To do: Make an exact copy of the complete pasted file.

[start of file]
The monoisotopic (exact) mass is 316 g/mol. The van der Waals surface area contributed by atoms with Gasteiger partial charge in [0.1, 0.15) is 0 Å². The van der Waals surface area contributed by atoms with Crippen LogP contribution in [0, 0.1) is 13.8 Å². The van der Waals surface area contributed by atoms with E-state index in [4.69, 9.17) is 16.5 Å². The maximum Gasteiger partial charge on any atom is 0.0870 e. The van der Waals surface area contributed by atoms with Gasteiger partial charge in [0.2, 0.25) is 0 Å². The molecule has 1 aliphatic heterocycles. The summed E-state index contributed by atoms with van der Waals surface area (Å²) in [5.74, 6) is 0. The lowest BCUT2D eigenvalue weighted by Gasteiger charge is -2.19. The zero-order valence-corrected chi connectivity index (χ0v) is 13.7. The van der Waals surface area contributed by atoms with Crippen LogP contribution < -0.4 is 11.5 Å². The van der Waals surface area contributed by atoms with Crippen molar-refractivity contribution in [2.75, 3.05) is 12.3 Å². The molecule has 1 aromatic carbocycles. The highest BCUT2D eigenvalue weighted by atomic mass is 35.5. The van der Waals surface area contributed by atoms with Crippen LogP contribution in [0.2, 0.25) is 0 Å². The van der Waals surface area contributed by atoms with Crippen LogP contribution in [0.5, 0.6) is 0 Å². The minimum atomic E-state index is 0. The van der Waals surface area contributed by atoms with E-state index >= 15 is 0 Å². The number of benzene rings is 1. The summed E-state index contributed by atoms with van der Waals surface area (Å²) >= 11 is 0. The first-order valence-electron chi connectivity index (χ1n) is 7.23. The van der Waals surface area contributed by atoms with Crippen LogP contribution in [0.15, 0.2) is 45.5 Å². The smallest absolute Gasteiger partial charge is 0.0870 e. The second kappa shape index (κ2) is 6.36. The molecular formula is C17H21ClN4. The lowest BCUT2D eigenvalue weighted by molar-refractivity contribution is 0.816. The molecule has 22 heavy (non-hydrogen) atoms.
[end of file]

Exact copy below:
The monoisotopic (exact) mass is 316 g/mol. The van der Waals surface area contributed by atoms with Gasteiger partial charge in [0.1, 0.15) is 0 Å². The van der Waals surface area contributed by atoms with Crippen LogP contribution in [0, 0.1) is 13.8 Å². The van der Waals surface area contributed by atoms with E-state index in [4.69, 9.17) is 16.5 Å². The maximum Gasteiger partial charge on any atom is 0.0870 e. The van der Waals surface area contributed by atoms with Gasteiger partial charge in [0.2, 0.25) is 0 Å². The molecule has 1 aliphatic heterocycles. The summed E-state index contributed by atoms with van der Waals surface area (Å²) in [5.74, 6) is 0. The lowest BCUT2D eigenvalue weighted by Gasteiger charge is -2.19. The zero-order valence-corrected chi connectivity index (χ0v) is 13.7. The van der Waals surface area contributed by atoms with Crippen LogP contribution < -0.4 is 11.5 Å². The van der Waals surface area contributed by atoms with Crippen molar-refractivity contribution in [2.75, 3.05) is 12.3 Å². The molecule has 1 aromatic carbocycles. The highest BCUT2D eigenvalue weighted by atomic mass is 35.5. The van der Waals surface area contributed by atoms with Crippen LogP contribution in [0.2, 0.25) is 0 Å². The van der Waals surface area contributed by atoms with Crippen LogP contribution in [0.5, 0.6) is 0 Å². The minimum atomic E-state index is 0. The van der Waals surface area contributed by atoms with E-state index >= 15 is 0 Å². The number of benzene rings is 1. The summed E-state index contributed by atoms with van der Waals surface area (Å²) >= 11 is 0. The first-order valence-electron chi connectivity index (χ1n) is 7.23. The van der Waals surface area contributed by atoms with Crippen LogP contribution in [0.15, 0.2) is 45.5 Å². The smallest absolute Gasteiger partial charge is 0.0870 e. The second kappa shape index (κ2) is 6.36. The molecular formula is C17H21ClN4. The lowest BCUT2D eigenvalue weighted by molar-refractivity contribution is 0.816. The molecule has 22 heavy (non-hydrogen) atoms.